Cargo, 2001

Betacam numérique PAL, couleur, son

In her work, Laura Waddington, a documentary/fiction filmmaker, deals with different forms of displacement, borders and the absence of freedom.
In 2000, the Rotterdam International Film Festival commissioned her to make a video as part of the project “On the Waterfront”, featuring documentaries produced by ten directors in various ports throughout the world. She decided to visit several ports in a freighter, criss-crossing Europe to reach the Middle East with a group of thirty or so Filipino and Romanian seamen. After an initial refusal, she finally embarked on a summer berth, for a six-week immersion. Her camera allowed her to infiltrate, to film the life of the crew and unauthorised areas.
Following this experience and around sixty hours of rush, Laura Waddington produced a video that she chose to situate on the border between fiction and reality. She shows the seamen’s working conditions, but the use of narrative voice-over allows spectators to distance themselves from the concept of filmed reality. It was important for her that the audience question the veracity of the narration. Thus, certain contradictions in the voice-over discourse are intentional, testifying to the experience that takes the form of a letter addressed to a man.
Through her work on time, framing, colours and the voice-over, the artist relates the daily life of seamen, which is subject to very strict regulations. They are not permitted to leave the boat and spend most of their time waiting for orders, since they do not know in advance what route they will take. The images are slowed down and disjointed, accompanied by discrete music with dramatic accents by English composer Simon Fisher Turner. This rhythm and the lack of fluidity of the images express the stretching of time on the freighter and how this time, on board, is not a continuous and organised flow, but a succession of static moments without the slightest foreseeability. Certain countries on the freighter’s course are very hostile, namely Syria, where the ports are military zones in which all forms of image recording are prohibited. From one of the freighter’s portholes, the artist captured stolen images of a man gathering wood, another fishing, crouched on top of an old submarine, and women whose postures indicate that they are waiting. Like a signature and a testimony of her presence, Laura Waddington’s reflection on the waters ploughed by the freighter appears at the end of the video.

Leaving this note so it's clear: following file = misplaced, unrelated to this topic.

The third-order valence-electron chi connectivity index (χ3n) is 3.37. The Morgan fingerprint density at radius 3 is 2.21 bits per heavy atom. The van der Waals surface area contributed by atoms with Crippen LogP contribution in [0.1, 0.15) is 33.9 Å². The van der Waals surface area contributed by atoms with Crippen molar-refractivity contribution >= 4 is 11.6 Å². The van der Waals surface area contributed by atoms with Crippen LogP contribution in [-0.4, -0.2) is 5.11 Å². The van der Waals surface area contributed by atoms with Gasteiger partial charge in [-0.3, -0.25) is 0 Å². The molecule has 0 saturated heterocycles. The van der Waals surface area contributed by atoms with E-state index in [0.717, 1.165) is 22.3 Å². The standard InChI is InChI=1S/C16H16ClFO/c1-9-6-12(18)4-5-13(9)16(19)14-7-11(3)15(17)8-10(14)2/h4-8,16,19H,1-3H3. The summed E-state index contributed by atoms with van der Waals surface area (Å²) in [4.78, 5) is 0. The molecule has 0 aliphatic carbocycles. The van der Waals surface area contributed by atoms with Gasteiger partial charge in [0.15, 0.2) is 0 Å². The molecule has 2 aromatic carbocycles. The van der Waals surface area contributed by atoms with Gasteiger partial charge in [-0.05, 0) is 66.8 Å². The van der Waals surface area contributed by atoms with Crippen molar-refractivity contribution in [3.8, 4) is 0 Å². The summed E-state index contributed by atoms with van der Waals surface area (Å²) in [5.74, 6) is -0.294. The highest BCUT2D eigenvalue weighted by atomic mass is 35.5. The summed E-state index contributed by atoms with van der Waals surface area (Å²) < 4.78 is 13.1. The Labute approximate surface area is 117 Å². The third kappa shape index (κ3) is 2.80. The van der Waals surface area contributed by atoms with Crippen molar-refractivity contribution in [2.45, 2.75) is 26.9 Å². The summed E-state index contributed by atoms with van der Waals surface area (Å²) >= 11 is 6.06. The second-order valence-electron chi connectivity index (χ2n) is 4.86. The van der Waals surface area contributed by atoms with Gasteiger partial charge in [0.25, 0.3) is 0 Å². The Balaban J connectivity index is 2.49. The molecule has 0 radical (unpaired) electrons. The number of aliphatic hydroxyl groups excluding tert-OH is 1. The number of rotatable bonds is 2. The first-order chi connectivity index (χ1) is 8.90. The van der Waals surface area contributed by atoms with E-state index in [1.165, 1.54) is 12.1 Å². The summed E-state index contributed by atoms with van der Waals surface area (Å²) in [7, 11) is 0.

Priscilia Marques

Translated by Yves Tixier and Anna Knight